As the pair browses, the woman explains that she and her son used to live in Barrington but moved to Crystal Lake a few years ago; his joining the Navy marks the first time they’ve ever lived apart. The employee shares that her son has served three tours of duty in Iraq. Eventually, the customer reveals that her son had called home the night before, lonely, frustrated, and expressing doubt that he had made the right choice. Wanting to send him a special gift, his mother thought of Norton’s. The careful choice of charms, creating the perfect inspirational message, takes more than an hour, but when the woman leaves, she’s obviously excited with her purchase and feeling better about her son. Even more, she’s transitioned from customer to friend. She promises to let those in the store know how her son fares with the rest of his training, and how he likes the gift.
A solicitor for a local charity drops in to ask Leydig to answer phones for an upcoming fundraising event; she checks her availability and reluctantly declines. Before long, a member of Norton’s staff agrees to help him, and as he leaves, he drops some loose change into a decorated jar on the counter.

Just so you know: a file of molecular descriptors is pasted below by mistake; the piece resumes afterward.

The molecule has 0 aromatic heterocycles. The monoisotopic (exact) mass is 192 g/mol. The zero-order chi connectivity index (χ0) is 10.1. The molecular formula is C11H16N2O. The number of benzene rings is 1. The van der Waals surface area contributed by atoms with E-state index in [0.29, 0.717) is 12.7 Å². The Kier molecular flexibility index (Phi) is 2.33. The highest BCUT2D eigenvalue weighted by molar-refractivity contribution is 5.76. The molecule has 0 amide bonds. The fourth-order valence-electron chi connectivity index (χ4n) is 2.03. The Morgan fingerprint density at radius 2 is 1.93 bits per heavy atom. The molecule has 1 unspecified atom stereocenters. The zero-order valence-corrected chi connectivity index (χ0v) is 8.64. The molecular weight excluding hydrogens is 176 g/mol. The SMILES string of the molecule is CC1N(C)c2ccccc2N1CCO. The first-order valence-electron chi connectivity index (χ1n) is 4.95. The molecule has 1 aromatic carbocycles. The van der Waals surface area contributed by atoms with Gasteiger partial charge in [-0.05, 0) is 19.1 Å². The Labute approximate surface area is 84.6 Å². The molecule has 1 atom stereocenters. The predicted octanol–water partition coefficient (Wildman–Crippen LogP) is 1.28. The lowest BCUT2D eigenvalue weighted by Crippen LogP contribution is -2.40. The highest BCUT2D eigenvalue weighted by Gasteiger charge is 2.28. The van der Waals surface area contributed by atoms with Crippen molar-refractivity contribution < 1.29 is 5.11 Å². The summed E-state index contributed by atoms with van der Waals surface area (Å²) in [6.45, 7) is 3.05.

“It’s hard for us to say no when people need our help, like the jars,” Leydig says, motioning to the one that just clanked with donated coins. “A member of the local VFW stopped in, desperate to get the jars decorated so that he could get them into stores before Memorial Day, which was about a week away. The group is raising money for improvements to the VFW building. One of our employees, Kathleen, went to work and finished all 24 for him. It took extra time away from the store, and we donated the materials, but we were glad to do it. That’s what you’re supposed to do, help each other out when you can.”